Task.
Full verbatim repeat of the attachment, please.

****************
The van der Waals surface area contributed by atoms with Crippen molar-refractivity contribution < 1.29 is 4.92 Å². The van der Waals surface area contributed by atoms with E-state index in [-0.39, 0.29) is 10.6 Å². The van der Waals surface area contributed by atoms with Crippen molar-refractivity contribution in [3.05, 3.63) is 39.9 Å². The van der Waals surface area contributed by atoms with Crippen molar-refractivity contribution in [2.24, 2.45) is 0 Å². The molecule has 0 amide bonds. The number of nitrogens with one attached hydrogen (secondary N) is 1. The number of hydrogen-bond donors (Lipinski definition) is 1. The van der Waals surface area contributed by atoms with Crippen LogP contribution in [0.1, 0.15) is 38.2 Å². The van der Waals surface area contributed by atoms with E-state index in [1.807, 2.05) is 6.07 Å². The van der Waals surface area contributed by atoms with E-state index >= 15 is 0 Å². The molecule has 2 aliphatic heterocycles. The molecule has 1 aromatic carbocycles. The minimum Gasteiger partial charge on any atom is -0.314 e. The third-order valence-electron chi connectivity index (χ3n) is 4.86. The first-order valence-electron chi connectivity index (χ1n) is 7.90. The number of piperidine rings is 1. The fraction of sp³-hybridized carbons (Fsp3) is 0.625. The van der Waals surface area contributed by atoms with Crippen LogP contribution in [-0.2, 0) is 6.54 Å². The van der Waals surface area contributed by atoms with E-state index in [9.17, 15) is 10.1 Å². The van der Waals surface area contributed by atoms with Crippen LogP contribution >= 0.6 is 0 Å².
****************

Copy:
The van der Waals surface area contributed by atoms with Crippen molar-refractivity contribution < 1.29 is 4.92 Å². The van der Waals surface area contributed by atoms with E-state index in [-0.39, 0.29) is 10.6 Å². The van der Waals surface area contributed by atoms with Crippen molar-refractivity contribution in [3.05, 3.63) is 39.9 Å². The van der Waals surface area contributed by atoms with Crippen molar-refractivity contribution in [2.24, 2.45) is 0 Å². The molecule has 0 amide bonds. The number of nitrogens with one attached hydrogen (secondary N) is 1. The number of hydrogen-bond donors (Lipinski definition) is 1. The van der Waals surface area contributed by atoms with Crippen LogP contribution in [0.1, 0.15) is 38.2 Å². The van der Waals surface area contributed by atoms with E-state index in [1.807, 2.05) is 6.07 Å². The van der Waals surface area contributed by atoms with E-state index >= 15 is 0 Å². The molecule has 2 aliphatic heterocycles. The molecule has 1 aromatic carbocycles. The minimum Gasteiger partial charge on any atom is -0.314 e. The third-order valence-electron chi connectivity index (χ3n) is 4.86. The first-order valence-electron chi connectivity index (χ1n) is 7.90. The number of piperidine rings is 1. The fraction of sp³-hybridized carbons (Fsp3) is 0.625. The van der Waals surface area contributed by atoms with Crippen LogP contribution in [-0.2, 0) is 6.54 Å². The van der Waals surface area contributed by atoms with E-state index in [9.17, 15) is 10.1 Å². The van der Waals surface area contributed by atoms with Crippen LogP contribution >= 0.6 is 0 Å².